I’m always surprised when people compliment me on putting together cool outfits. Thank you very much for the compliments friends, they are appreciated, but I feel, undeserved. I’ve loved fashion since I was 10 or 11. My dad bought me Teen magazine for a long road trip, and I devoured it cover to cover multiple times on the road, and promptly subscribed when I got home so I would never miss another issue. I still love fashion magazines, subscribe to way more than I should, and read them regularly.
However, I don’t consider myself a very fashion-y sort of person. The only times I go shopping are with my dear friend C, which is more to spend time with her than because I’m really dying to go shopping, or when I absolutely need something. I’m not particularly trendy either, and am not one of those people who keeps catalogs of outfits. My main problem is time, and honestly, I am much more interested in the process of creating clothes than I am in being known for how I dress.
I tend to think of my clothes as a blank canvas to show off my knitwear. The two most important things to me are fit and practicality. Of course I like to look good, but I also need to be comfortable because I’m constantly working, and during the school year, running around for the kids. I thought I’d share are the building blocks I use, which of course, are there just to show off the stuff I’m truly proud of…aka, my handmade pieces! :)
I have a drawer filled with basic crew- or V-neck long-sleeved tshirts. I buy them cheap at Target, but I would advise trying them on at different stores to figure out which store makes a cut that you find flattering on yourself, and then buying them in multiple colors. I color-coordinate them with scarves, cowls, and shawls, or I wear a neutral color underneath my alpaca poncho in the winter.
I don’t think you can ever have too many tank tops or short-sleeve tshirts. You can layer them under cardigans or wear them alone with jeans or shorts and of course, whatever handmade accessories you feel like showing off. I also wear tank tops under looser knit sweaters, as I feel a tank top gives a cleaner look than something with sleeves. Black, white and gray are the musts – other than that, it’s open season on your favorite colors! I buy my favorites at Victoria’s Secret, but again, look around and find the ones you feel best flatter you.
Shoes. Oh, where to start?! Aside from my knitwear, there is nothing else I love more. In the summer, I live in sandals and flipflops because they are so versatile. Unless you’re going black tie, you can wear a nice dress and scarf, and sandals, and still look dressy enough to go out for an evening, but still wear them all day and be comfortable. For the cooler weather, you can’t beat comfortable boots. I wear the high ones over leggings, or with skirts, and the shorter ones with everything else. One caveat about boots – I advise trying them on before buying. I buy alot of things online just to save time, but my favorite, and longest-lasting, pairs of boots are the ones I took the time to try on and buy in-store. Unfortunately, boots are not something you can “cheat” – if they don’t fit perfectly, you’ll never wear them.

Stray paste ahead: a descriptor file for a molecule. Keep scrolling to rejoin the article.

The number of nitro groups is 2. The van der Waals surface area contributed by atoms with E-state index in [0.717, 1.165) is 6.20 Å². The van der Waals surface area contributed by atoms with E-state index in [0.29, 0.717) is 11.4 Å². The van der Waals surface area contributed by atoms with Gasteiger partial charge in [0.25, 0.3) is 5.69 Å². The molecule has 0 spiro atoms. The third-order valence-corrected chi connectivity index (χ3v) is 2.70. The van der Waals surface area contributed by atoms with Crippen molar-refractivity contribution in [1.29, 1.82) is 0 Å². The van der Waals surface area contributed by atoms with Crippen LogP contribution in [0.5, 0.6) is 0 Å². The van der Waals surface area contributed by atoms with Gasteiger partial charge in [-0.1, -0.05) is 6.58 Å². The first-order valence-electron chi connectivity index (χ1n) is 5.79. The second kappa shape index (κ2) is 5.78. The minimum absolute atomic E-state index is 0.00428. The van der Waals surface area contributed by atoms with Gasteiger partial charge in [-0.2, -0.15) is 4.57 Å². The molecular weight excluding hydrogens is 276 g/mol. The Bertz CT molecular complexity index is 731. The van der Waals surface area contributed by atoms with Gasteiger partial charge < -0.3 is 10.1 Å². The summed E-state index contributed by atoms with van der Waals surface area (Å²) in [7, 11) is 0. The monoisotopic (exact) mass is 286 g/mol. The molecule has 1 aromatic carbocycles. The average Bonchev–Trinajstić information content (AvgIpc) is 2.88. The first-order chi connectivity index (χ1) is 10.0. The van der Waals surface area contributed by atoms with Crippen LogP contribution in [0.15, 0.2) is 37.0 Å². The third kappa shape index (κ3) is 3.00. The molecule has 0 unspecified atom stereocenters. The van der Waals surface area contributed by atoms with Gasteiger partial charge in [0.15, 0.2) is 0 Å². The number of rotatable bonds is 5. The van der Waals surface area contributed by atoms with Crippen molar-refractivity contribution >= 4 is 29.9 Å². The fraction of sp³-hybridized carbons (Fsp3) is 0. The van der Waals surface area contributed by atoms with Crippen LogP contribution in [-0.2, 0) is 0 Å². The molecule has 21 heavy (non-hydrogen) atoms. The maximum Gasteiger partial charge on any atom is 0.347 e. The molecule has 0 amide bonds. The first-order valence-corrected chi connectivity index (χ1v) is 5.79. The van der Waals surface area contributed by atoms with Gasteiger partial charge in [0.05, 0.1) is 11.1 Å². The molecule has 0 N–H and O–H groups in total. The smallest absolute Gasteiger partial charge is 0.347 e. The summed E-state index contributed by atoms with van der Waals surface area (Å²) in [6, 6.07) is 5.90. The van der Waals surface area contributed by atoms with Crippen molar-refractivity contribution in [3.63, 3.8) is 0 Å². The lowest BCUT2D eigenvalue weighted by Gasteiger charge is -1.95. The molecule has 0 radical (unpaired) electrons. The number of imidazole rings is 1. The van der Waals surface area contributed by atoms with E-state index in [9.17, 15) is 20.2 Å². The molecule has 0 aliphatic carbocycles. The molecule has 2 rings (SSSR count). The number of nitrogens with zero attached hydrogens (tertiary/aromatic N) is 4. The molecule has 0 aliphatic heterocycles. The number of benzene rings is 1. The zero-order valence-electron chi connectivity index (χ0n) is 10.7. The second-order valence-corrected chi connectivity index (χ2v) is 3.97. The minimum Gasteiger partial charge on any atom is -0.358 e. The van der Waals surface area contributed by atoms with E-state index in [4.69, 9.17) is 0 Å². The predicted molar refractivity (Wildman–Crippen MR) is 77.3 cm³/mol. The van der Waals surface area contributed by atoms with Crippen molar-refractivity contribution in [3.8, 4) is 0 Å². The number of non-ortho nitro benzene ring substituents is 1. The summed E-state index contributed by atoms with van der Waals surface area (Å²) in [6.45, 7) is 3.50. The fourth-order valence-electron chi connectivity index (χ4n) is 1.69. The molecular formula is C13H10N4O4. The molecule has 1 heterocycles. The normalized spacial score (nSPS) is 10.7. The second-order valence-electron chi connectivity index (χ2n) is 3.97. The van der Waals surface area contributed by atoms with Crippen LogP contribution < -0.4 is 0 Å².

And last, but definitely not least, jeans and leggings! Aside from the hot months, when I’m forced to swap my jeans for shorts and dresses, I rarely wear anything else. I buy good-quality black leggings at WhiteHouseBlackMarket, and I buy my jeans wherever I can find a pair that I feel truly flatters me. Jeans are the other item I advise trying on. There are so many different cuts, and the only thing that really matters is how you feel and look when you put them on. I don’t pay attention to the size, as I am happy to wear a larger size than normal if I feel a pair flatters me. I also don’t care about brand. I do care about price, so I am not a proponent of the $250 dollar pair of jeans, but other than that, it’s all about fit and color. I like a good dark wash, but switch it up with white and colored pairs. The basics are your favorite blue wash, black, and white, but from there, it’s all about personal preference.
If you have favorite ways of showing off your crochet and knit pieces, please share! I’m always open to trying something new!
Sharing Louet North America’s Facebook post from this morning. I have not heard of this lady before, but am interested, as I believe very much in honoring the work and showing respect to people who pioneered the way for those of us to come!
“It is with a heavy heart that Louet North America announces the passing of our founder and creative director, Trudy Van Stralen. Trudy battled a Rheumatological condition for over 10 years which had slowly been deteriorating until mid-June, when she quickly became too weak to battle any further.